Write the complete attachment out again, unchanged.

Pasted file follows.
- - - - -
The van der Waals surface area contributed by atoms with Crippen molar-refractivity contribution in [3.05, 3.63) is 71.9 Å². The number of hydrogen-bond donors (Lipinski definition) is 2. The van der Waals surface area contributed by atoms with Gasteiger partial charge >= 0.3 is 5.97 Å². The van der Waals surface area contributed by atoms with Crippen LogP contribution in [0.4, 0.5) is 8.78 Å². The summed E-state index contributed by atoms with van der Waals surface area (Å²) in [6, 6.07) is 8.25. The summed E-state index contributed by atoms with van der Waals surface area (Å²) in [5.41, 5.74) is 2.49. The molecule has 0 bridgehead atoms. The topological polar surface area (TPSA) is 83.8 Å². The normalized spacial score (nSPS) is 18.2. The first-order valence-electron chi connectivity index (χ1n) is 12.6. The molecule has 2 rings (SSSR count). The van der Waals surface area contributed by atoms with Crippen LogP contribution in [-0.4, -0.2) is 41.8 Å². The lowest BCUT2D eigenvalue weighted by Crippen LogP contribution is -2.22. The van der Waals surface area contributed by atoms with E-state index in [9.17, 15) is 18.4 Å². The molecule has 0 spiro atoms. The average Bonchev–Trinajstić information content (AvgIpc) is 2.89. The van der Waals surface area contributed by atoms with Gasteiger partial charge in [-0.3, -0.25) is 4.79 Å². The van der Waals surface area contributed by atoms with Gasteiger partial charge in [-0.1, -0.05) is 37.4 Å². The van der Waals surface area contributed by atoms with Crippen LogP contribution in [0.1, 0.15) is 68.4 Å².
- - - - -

The van der Waals surface area contributed by atoms with Crippen molar-refractivity contribution in [3.05, 3.63) is 71.9 Å². The number of hydrogen-bond donors (Lipinski definition) is 2. The van der Waals surface area contributed by atoms with Gasteiger partial charge >= 0.3 is 5.97 Å². The van der Waals surface area contributed by atoms with Crippen LogP contribution in [0.4, 0.5) is 8.78 Å². The summed E-state index contributed by atoms with van der Waals surface area (Å²) in [6, 6.07) is 8.25. The summed E-state index contributed by atoms with van der Waals surface area (Å²) in [5.41, 5.74) is 2.49. The molecule has 0 bridgehead atoms. The topological polar surface area (TPSA) is 83.8 Å². The normalized spacial score (nSPS) is 18.2. The first-order valence-electron chi connectivity index (χ1n) is 12.6. The molecule has 2 rings (SSSR count). The van der Waals surface area contributed by atoms with Crippen LogP contribution in [-0.4, -0.2) is 41.8 Å². The lowest BCUT2D eigenvalue weighted by Crippen LogP contribution is -2.22. The van der Waals surface area contributed by atoms with E-state index in [9.17, 15) is 18.4 Å². The molecule has 0 spiro atoms. The average Bonchev–Trinajstić information content (AvgIpc) is 2.89. The van der Waals surface area contributed by atoms with Gasteiger partial charge in [-0.3, -0.25) is 4.79 Å². The van der Waals surface area contributed by atoms with Gasteiger partial charge in [-0.1, -0.05) is 37.4 Å². The van der Waals surface area contributed by atoms with Crippen LogP contribution in [0.1, 0.15) is 68.4 Å².